About seven years ago, I volunteered to join my homeschool support group’s Board. I was, I believe, member number thirteen. I had volunteered to help with supplying information to people contacting our group. It was a small job, or so I thought, just a way to help out a bit. But within six months, most of the other members of the Board dropped out. A few announced they were leaving as they moved out of the area or their children graduated, but most just disappeared without word. Eventually, we’d hear that a family crisis had hit and they’d moved to help relatives or a family member died and they’d suddenly left town to help settle an estate and no one knew when they’d be back. Soon, it seemed that I was only one of two Board members left. I was suddenly second-in-charge. But the long-time Board member who was first-in-charge was coming to meetings less and less often as she started working part-time; I ended up running the group’s park meetings because no one else was there to do it. I posted things on our group’s website and kept it going. I handled new members joining. I answered questions about homeschooling. I ran events. Then, one day, when a group of disgruntled members came, upset about a situation and looking to blame me for it, it suddenly occurred to me that I was in charge and needed to start acting like it. Instead of complaining with them that certain policies weren’t written down and it was confusing, I needed to get some people together to write out our policies and put them in black and white for all to read and prevent further confusion. When the only remaining Board member resurfaced, she thanked me for keeping things going and made it clear that she was only too willing to let me continue to run things and she’d help when she could.
So imagine my surprise this evening when my husband says to me that he recently heard group members referring to me as the group leader, that they spoke as though I wasn’t just on the Board but was the Head of the Board.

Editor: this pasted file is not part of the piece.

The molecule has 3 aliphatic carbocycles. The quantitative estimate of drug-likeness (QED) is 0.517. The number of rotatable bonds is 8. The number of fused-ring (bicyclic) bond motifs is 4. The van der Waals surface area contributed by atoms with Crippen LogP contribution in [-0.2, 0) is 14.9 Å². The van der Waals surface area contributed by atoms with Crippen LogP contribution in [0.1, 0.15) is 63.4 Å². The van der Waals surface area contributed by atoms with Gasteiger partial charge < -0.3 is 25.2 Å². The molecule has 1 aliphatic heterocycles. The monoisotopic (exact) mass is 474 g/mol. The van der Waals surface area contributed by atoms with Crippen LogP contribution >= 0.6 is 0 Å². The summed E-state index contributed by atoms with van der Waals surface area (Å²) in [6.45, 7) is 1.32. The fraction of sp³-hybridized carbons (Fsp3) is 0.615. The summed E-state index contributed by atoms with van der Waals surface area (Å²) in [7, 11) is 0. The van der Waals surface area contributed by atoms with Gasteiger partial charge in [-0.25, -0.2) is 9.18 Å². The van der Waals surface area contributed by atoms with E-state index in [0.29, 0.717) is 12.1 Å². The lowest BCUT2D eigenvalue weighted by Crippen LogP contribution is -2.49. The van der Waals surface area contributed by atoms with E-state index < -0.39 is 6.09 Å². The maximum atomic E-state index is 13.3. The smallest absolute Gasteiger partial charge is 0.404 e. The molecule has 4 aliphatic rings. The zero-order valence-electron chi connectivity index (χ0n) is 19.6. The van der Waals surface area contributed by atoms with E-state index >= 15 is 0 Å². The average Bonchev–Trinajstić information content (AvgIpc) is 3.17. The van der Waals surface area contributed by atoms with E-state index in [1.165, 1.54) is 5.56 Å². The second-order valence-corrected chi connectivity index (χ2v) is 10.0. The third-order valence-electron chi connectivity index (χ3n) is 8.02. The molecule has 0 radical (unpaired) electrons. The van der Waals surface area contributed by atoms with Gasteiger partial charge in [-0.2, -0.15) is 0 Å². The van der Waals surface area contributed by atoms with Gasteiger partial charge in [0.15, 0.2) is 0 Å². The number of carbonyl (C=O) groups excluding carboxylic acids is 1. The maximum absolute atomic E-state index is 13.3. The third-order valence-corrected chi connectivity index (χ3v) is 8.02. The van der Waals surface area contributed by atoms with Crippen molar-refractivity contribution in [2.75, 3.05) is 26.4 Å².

Ummm, yes, I’ve been leading this group for a long time. I was there when we incorporated and set by-laws and written policies and procedures. I’ve led Board meetings for years, run most of the park meetings, organized events, field trips, and clubs. I was the one who orchestrated the yearbooks we’ve made for three years now. I’ve dealt with the sticky situations between members, run interference when members have run into problems with police or DCF because of homeschooling, and so much more. How could he not have known?
Then I realized, he wasn’t there. When there were only two Board members left and a crisis left me realizing that I had to fully take charge of our homeschool group was right after he fell from our roof. He broke his back in multiple places and crushed his heel. Hospitalized for a month, he then spent several months learning to walk again. While I wasn’t sure if my husband would ever walk again, that’s when trouble reared its head in the homeschool group and I realized that I was the only one around who could take charge and try to fix it. I’m sure I told him about it, but I probably didn’t want to burden him too much and he was probably in too much pain to really pay full attention. While he knows that I’ve been going to Board meetings and handling a lot of things, I guess he never realized that I’m the Chair of the Board on our incorporation papers and have been for about five years.
Wonder what else I’ve been doing that he hasn’t really noticed?
Chair of the Board of PBC Homeschoolers, Inc.–an inclusive homeschool support group in Palm Beach County, Florida